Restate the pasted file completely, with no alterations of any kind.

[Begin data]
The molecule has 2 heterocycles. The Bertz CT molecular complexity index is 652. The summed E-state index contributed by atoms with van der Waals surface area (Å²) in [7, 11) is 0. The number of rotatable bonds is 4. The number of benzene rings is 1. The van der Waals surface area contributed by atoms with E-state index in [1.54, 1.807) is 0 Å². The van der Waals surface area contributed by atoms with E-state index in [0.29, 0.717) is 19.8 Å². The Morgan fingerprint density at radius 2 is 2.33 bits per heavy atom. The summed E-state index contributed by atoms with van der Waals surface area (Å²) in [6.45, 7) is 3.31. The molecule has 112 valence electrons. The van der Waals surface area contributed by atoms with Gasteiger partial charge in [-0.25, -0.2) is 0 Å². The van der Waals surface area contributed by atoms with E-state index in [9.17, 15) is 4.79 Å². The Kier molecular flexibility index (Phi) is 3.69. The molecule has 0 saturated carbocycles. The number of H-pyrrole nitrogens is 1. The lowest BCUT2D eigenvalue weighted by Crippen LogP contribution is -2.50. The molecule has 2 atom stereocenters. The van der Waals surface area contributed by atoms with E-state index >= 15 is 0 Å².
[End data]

The molecule has 2 heterocycles. The Bertz CT molecular complexity index is 652. The summed E-state index contributed by atoms with van der Waals surface area (Å²) in [7, 11) is 0. The number of rotatable bonds is 4. The number of benzene rings is 1. The van der Waals surface area contributed by atoms with E-state index in [1.54, 1.807) is 0 Å². The van der Waals surface area contributed by atoms with E-state index in [0.29, 0.717) is 19.8 Å². The Morgan fingerprint density at radius 2 is 2.33 bits per heavy atom. The summed E-state index contributed by atoms with van der Waals surface area (Å²) in [6.45, 7) is 3.31. The molecule has 112 valence electrons. The van der Waals surface area contributed by atoms with Gasteiger partial charge in [-0.25, -0.2) is 0 Å². The van der Waals surface area contributed by atoms with E-state index in [9.17, 15) is 4.79 Å². The Kier molecular flexibility index (Phi) is 3.69. The molecule has 0 saturated carbocycles. The number of H-pyrrole nitrogens is 1. The lowest BCUT2D eigenvalue weighted by Crippen LogP contribution is -2.50. The molecule has 2 atom stereocenters. The van der Waals surface area contributed by atoms with E-state index >= 15 is 0 Å².